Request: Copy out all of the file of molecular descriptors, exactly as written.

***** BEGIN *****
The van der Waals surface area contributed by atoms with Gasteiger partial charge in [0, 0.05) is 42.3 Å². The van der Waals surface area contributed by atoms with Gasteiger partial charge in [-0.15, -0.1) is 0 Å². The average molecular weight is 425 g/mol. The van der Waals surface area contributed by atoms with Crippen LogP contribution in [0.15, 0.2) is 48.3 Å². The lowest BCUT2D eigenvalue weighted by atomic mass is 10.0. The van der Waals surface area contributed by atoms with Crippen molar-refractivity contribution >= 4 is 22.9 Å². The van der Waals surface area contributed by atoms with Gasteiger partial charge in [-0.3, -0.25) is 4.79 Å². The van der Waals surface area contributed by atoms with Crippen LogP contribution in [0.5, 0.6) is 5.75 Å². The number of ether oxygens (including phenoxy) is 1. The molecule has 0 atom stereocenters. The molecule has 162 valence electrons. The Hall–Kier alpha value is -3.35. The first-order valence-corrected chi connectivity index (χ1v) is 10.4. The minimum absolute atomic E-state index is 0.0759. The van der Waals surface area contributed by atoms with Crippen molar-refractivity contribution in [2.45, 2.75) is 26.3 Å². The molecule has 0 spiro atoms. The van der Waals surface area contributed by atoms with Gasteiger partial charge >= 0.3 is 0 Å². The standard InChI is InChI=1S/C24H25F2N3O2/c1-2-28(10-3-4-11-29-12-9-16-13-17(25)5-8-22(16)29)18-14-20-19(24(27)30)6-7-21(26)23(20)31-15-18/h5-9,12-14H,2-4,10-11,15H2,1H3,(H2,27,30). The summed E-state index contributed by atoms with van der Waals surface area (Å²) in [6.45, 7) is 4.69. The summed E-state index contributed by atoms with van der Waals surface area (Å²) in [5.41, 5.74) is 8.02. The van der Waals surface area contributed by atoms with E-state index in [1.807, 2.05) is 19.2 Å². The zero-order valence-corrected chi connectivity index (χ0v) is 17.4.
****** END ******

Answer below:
The van der Waals surface area contributed by atoms with Gasteiger partial charge in [0, 0.05) is 42.3 Å². The van der Waals surface area contributed by atoms with Gasteiger partial charge in [-0.15, -0.1) is 0 Å². The average molecular weight is 425 g/mol. The van der Waals surface area contributed by atoms with Crippen LogP contribution in [0.15, 0.2) is 48.3 Å². The lowest BCUT2D eigenvalue weighted by atomic mass is 10.0. The van der Waals surface area contributed by atoms with Crippen molar-refractivity contribution >= 4 is 22.9 Å². The van der Waals surface area contributed by atoms with Gasteiger partial charge in [-0.3, -0.25) is 4.79 Å². The van der Waals surface area contributed by atoms with Crippen LogP contribution in [0.5, 0.6) is 5.75 Å². The number of ether oxygens (including phenoxy) is 1. The molecule has 0 atom stereocenters. The molecule has 162 valence electrons. The Hall–Kier alpha value is -3.35. The first-order valence-corrected chi connectivity index (χ1v) is 10.4. The minimum absolute atomic E-state index is 0.0759. The van der Waals surface area contributed by atoms with Crippen molar-refractivity contribution in [2.45, 2.75) is 26.3 Å². The molecule has 0 spiro atoms. The van der Waals surface area contributed by atoms with Gasteiger partial charge >= 0.3 is 0 Å². The standard InChI is InChI=1S/C24H25F2N3O2/c1-2-28(10-3-4-11-29-12-9-16-13-17(25)5-8-22(16)29)18-14-20-19(24(27)30)6-7-21(26)23(20)31-15-18/h5-9,12-14H,2-4,10-11,15H2,1H3,(H2,27,30). The summed E-state index contributed by atoms with van der Waals surface area (Å²) in [6.45, 7) is 4.69. The summed E-state index contributed by atoms with van der Waals surface area (Å²) in [5.41, 5.74) is 8.02. The van der Waals surface area contributed by atoms with E-state index in [1.807, 2.05) is 19.2 Å². The zero-order valence-corrected chi connectivity index (χ0v) is 17.4.